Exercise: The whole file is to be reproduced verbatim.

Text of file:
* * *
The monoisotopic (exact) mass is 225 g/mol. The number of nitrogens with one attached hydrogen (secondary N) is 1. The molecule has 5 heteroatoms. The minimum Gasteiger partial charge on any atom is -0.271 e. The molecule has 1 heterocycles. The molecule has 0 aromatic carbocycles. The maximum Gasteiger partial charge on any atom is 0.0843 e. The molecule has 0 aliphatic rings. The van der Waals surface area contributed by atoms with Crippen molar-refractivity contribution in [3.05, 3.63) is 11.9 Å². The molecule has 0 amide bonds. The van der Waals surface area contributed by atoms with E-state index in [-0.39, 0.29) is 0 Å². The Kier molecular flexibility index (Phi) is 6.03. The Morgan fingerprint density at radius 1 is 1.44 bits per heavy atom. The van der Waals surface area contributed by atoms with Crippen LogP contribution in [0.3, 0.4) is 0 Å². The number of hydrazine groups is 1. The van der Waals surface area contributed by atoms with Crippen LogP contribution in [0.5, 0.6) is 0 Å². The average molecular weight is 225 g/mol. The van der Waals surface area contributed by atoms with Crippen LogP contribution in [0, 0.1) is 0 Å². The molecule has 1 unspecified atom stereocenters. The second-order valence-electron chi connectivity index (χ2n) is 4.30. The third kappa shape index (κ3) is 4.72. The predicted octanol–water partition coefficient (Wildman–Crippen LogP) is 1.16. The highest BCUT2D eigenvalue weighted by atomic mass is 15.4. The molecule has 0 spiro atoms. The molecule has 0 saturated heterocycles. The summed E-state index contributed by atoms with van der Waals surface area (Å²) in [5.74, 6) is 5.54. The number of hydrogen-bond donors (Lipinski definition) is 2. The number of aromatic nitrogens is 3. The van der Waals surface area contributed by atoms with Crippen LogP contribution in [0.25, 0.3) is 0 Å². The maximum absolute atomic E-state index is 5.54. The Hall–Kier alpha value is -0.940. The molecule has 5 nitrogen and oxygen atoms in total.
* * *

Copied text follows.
The monoisotopic (exact) mass is 225 g/mol. The number of nitrogens with one attached hydrogen (secondary N) is 1. The molecule has 5 heteroatoms. The minimum Gasteiger partial charge on any atom is -0.271 e. The molecule has 1 heterocycles. The molecule has 0 aromatic carbocycles. The maximum Gasteiger partial charge on any atom is 0.0843 e. The molecule has 0 aliphatic rings. The van der Waals surface area contributed by atoms with Crippen molar-refractivity contribution in [3.05, 3.63) is 11.9 Å². The molecule has 0 amide bonds. The van der Waals surface area contributed by atoms with E-state index in [-0.39, 0.29) is 0 Å². The Kier molecular flexibility index (Phi) is 6.03. The Morgan fingerprint density at radius 1 is 1.44 bits per heavy atom. The van der Waals surface area contributed by atoms with Crippen LogP contribution in [0.3, 0.4) is 0 Å². The number of hydrazine groups is 1. The van der Waals surface area contributed by atoms with Crippen LogP contribution in [0.5, 0.6) is 0 Å². The average molecular weight is 225 g/mol. The van der Waals surface area contributed by atoms with Crippen LogP contribution in [0, 0.1) is 0 Å². The molecule has 1 unspecified atom stereocenters. The second-order valence-electron chi connectivity index (χ2n) is 4.30. The third kappa shape index (κ3) is 4.72. The predicted octanol–water partition coefficient (Wildman–Crippen LogP) is 1.16. The highest BCUT2D eigenvalue weighted by atomic mass is 15.4. The molecule has 0 spiro atoms. The molecule has 0 saturated heterocycles. The summed E-state index contributed by atoms with van der Waals surface area (Å²) in [5.74, 6) is 5.54. The number of hydrogen-bond donors (Lipinski definition) is 2. The number of aromatic nitrogens is 3. The van der Waals surface area contributed by atoms with Crippen LogP contribution in [0.25, 0.3) is 0 Å². The maximum absolute atomic E-state index is 5.54. The Hall–Kier alpha value is -0.940. The molecule has 5 nitrogen and oxygen atoms in total.